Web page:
YMH Boston. (2013). Vignette 5- Assessing for depression in a mental health appointment. YouTube. https://www.youtube.com/watch?v=Gm3FLGxb2ZU
Zhou, X., Zhang, Y., Furukawa, T. A., Cuijpers, P., Pu, J., Weisz, J. R. & Xie, P. (2019). Different types and acceptability of psychotherapies for acute anxiety disorders in children and adolescents: A network meta-analysis. Journal of the American Medical Association Psychiatry, 76(1), 41-50. https://jamanetwork.com/journals/jamapsychiatry/article-abstract/2709652
Top of Form
I believe the practitioner did really well with the assessment of the client by asking the right questions to form a good relationship. There was good eye contact, open communication and compassion shown by the practitioner. All of these help the client to feel at ease during the assessment interview and its a crucial period for alliance building between the client and practitioner which aids in the client making a decision on the trustworthiness of the practitioner to continue with their treatment (Carlat, 2017) .
The practitioner could have improved her introduction to the client by introducing herself better so the client would feel more at ease. The practitioner should also go into details about the purpose of the interview assessment and why it is important to the client. My concerns are the clients mentioning of feelings of frustration and anxiety. The practitioner should address any safety issues to reduce any risk of the client harming himself or someone else. The next question to ask the client should be, Do you have any plans or intentions of harming yourself? If so, how are you planning to harm yourself? Also ask the client has he ever harmed anyone else on purpose.
A thorough psychiatric assessment of a child/adolescent is important to form a therapeutic alliance for the groundwork of the clients treatment. If the practitioner is careful and prepared and pays close attention to logistic preparations it will ensure to be attuned to the relationship with the client within five minutes into the assessment. The practitioner will sometimes have trouble with interviewing a child, due to the child not wanting to answer truthfully; the practitioner should recall their own childhood experiences, and from the lives of siblings or peers, to truly understand what the child may be feeling or going through (Srinath et al, 2019).
Two different symptom rating scales that are appropriate to use during a psychiatric assessment of a child/adolescent are Children’s Depression Rating Scale-Revised (CDRS-R) ( Stallwood, Monsour, Rodrigues, Monga, Terwee, Offringa, & Butcher, 2021) for depression to address the clients sleep, sadness and appearance to name a few (Isa, Bernstein, Trivedi, Mayes, Kennard, & Emslie, 2014) and Multi-Attitude Suicide Tendency Scale (MAST) (Verhulst & van der Ende, 2020). The practitioners choice of a rating scale will depend on the purpose for which it is to be used and its psychometric properties. That is why it is important to have a comprehensive understanding of the rating scales to assess the psychopathology of a child/adolescent and to apply criteria when judging each scale that best suits the clients problem (van der Ende, Verhulst, & Tiemeier, 2012).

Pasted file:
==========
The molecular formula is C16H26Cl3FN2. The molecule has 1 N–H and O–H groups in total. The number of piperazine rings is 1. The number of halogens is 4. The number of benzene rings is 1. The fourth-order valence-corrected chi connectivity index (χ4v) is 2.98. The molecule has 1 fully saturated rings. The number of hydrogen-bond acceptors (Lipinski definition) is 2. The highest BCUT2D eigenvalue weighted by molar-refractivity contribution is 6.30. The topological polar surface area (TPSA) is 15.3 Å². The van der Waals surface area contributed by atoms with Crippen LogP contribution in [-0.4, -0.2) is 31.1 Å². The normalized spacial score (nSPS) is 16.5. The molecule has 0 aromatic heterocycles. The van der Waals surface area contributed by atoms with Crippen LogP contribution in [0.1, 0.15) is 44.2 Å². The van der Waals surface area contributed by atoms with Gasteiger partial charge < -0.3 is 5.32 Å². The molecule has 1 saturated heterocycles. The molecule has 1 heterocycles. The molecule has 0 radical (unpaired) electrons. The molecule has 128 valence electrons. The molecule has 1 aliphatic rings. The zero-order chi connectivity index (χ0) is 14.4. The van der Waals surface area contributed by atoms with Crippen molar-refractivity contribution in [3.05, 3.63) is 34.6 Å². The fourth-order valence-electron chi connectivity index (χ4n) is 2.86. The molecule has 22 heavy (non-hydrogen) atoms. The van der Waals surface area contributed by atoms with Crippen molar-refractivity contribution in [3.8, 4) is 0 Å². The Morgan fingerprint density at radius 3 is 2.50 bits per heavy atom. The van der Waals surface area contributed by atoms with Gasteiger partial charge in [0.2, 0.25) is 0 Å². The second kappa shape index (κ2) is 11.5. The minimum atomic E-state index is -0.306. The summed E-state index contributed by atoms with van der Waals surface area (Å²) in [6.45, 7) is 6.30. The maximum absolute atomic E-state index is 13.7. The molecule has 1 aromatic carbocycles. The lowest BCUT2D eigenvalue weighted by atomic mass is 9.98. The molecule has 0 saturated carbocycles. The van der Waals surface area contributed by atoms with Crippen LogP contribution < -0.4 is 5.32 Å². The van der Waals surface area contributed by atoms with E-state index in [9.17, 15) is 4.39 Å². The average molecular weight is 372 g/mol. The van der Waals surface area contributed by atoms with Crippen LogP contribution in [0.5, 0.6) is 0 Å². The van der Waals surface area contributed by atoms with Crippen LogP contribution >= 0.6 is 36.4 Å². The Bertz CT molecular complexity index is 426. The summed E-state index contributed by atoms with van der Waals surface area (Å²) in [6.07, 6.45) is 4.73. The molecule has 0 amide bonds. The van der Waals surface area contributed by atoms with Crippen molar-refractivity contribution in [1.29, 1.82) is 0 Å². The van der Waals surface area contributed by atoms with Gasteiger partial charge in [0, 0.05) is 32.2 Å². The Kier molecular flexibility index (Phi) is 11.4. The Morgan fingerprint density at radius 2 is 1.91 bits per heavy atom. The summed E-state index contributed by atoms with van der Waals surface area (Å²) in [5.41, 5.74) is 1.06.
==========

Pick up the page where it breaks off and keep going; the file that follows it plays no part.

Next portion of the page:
Two psychiatric treatment options for children/adolescents that are not used for adults are Play Therapy which involves the use of toys, blocks, dolls, puppets, drawings, and games to help a child recognize, identify, and verbalize their feelings. The practitioner will observe how the child uses play materials and identifies themes or patterns to understand the child’s problems; through a combination of talk and play the child will have the opportunity to better understand and manage their conflicts, feelings, and behavior ( American Academy of Child and Adolescent Psychiatry (AACAP), 2019). The other treatment is Parent Child Interaction Therapy (PCIT) which aids parents and child who struggle with behavior problems or connection through real-time coaching sessions. The parent/guardian can interact with their child while the practitioner guides the family toward positive interactions ( AACAP, 2019).
The role parents/guardians play in the assessment process is the parent/guardian make any decisions for the treatment of the child. Any issues with confidentiality, privacy, or consent has to be addressed by the parent/guardian. A good relationship must be formed with the client and the parent/guardian in order to aid in helping the client during the assessment interview, treatment plan, and overall mental health (Carlat, 2017). Parenting is a key risk factor in the development and maintenance of a child, but can be developed to change for the better of the child (Ryan, O’Farrelly, & Ramchandani, 2017).
Articles are considered scholarly when written by an expert in their field of expertise to communicate new information. The peer review process is performed before being published by other experts who decide whether it contains good ideas, sound methods, and accurate research which can be used in treating clients. Scholarly articles should have an abstract, introduction, methods and materials, results, discussion or conclusion, and references.
American Academy of Child and Adolescent Psychiatry (AACAP) (2019). Psychotherapy for Children and Adolescents:
Different Types. https://www.aacap.org/AACAP/Families_and_Youth/Facts_for_Families/FFF-Guide/Psychotherapies-
Carlat, Daniel J. (2017). The Psychiatric Interview (4th ed.). Philadelphia, PA: Lippincott Williams & Wilkins.
Carlat The Psychiatric Interview (1).pdf
Isa, A., Bernstein, I., Trivedi, M., Mayes, T., Kennard, B., & Emslie, G. (2014). Childhood depression subscales using repeated
sessions on Children’s Depression Rating Scale – revised (CDRS-R) scores. Journal of Child and Adolescent